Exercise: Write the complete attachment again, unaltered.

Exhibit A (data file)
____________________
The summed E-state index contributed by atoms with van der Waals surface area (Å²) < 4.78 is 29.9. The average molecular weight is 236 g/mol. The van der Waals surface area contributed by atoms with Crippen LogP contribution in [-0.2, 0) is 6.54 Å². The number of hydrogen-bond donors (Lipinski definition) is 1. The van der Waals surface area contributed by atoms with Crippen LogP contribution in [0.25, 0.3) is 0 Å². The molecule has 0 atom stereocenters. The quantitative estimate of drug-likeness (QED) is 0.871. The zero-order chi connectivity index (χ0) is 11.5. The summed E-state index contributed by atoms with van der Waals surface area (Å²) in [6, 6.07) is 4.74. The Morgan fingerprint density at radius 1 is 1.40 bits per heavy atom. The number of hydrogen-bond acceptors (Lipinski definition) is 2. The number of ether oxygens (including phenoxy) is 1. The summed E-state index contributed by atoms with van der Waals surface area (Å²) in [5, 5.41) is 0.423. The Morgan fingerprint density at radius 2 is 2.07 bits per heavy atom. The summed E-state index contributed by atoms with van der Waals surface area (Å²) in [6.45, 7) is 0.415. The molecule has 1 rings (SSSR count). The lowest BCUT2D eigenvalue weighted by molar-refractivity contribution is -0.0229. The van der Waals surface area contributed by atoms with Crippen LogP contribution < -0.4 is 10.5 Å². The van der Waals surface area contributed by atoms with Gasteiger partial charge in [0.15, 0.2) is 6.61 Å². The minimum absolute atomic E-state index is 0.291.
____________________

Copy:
The summed E-state index contributed by atoms with van der Waals surface area (Å²) < 4.78 is 29.9. The average molecular weight is 236 g/mol. The van der Waals surface area contributed by atoms with Crippen LogP contribution in [-0.2, 0) is 6.54 Å². The number of hydrogen-bond donors (Lipinski definition) is 1. The van der Waals surface area contributed by atoms with Crippen LogP contribution in [0.25, 0.3) is 0 Å². The molecule has 0 atom stereocenters. The quantitative estimate of drug-likeness (QED) is 0.871. The zero-order chi connectivity index (χ0) is 11.5. The summed E-state index contributed by atoms with van der Waals surface area (Å²) in [6, 6.07) is 4.74. The Morgan fingerprint density at radius 1 is 1.40 bits per heavy atom. The number of hydrogen-bond acceptors (Lipinski definition) is 2. The number of ether oxygens (including phenoxy) is 1. The summed E-state index contributed by atoms with van der Waals surface area (Å²) in [5, 5.41) is 0.423. The Morgan fingerprint density at radius 2 is 2.07 bits per heavy atom. The summed E-state index contributed by atoms with van der Waals surface area (Å²) in [6.45, 7) is 0.415. The molecule has 1 rings (SSSR count). The lowest BCUT2D eigenvalue weighted by molar-refractivity contribution is -0.0229. The van der Waals surface area contributed by atoms with Crippen LogP contribution < -0.4 is 10.5 Å². The van der Waals surface area contributed by atoms with Gasteiger partial charge in [0.15, 0.2) is 6.61 Å². The minimum absolute atomic E-state index is 0.291.